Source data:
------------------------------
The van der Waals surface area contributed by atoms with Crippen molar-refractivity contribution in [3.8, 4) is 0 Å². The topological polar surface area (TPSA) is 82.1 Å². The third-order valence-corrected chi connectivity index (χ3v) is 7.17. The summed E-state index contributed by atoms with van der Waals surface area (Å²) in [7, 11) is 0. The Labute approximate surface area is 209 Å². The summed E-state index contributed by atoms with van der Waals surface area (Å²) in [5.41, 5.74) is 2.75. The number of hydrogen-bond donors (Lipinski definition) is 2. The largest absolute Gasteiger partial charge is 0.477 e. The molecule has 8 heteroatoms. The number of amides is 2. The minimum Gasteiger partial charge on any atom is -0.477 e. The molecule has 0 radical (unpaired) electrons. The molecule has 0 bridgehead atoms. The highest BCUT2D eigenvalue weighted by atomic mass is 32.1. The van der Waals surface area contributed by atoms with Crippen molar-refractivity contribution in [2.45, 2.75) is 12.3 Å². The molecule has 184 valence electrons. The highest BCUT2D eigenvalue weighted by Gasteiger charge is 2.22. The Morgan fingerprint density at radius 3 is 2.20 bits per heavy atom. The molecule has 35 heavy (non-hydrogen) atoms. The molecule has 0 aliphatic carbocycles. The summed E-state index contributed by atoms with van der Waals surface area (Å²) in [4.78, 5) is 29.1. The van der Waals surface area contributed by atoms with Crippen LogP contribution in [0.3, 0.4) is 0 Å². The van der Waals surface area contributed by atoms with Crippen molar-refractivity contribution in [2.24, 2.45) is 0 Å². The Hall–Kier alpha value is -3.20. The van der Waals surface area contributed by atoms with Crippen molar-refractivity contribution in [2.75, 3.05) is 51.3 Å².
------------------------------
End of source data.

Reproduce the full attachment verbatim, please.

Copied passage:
The van der Waals surface area contributed by atoms with Crippen molar-refractivity contribution in [3.8, 4) is 0 Å². The topological polar surface area (TPSA) is 82.1 Å². The third-order valence-corrected chi connectivity index (χ3v) is 7.17. The summed E-state index contributed by atoms with van der Waals surface area (Å²) in [7, 11) is 0. The Labute approximate surface area is 209 Å². The summed E-state index contributed by atoms with van der Waals surface area (Å²) in [5.41, 5.74) is 2.75. The number of hydrogen-bond donors (Lipinski definition) is 2. The largest absolute Gasteiger partial charge is 0.477 e. The molecule has 8 heteroatoms. The number of amides is 2. The minimum Gasteiger partial charge on any atom is -0.477 e. The molecule has 0 radical (unpaired) electrons. The molecule has 0 bridgehead atoms. The highest BCUT2D eigenvalue weighted by atomic mass is 32.1. The van der Waals surface area contributed by atoms with Crippen molar-refractivity contribution in [2.45, 2.75) is 12.3 Å². The molecule has 184 valence electrons. The highest BCUT2D eigenvalue weighted by Gasteiger charge is 2.22. The Morgan fingerprint density at radius 3 is 2.20 bits per heavy atom. The molecule has 35 heavy (non-hydrogen) atoms. The molecule has 0 aliphatic carbocycles. The summed E-state index contributed by atoms with van der Waals surface area (Å²) in [4.78, 5) is 29.1. The van der Waals surface area contributed by atoms with Crippen LogP contribution in [0.3, 0.4) is 0 Å². The van der Waals surface area contributed by atoms with Crippen molar-refractivity contribution in [2.24, 2.45) is 0 Å². The Hall–Kier alpha value is -3.20. The van der Waals surface area contributed by atoms with Crippen molar-refractivity contribution in [2.75, 3.05) is 51.3 Å².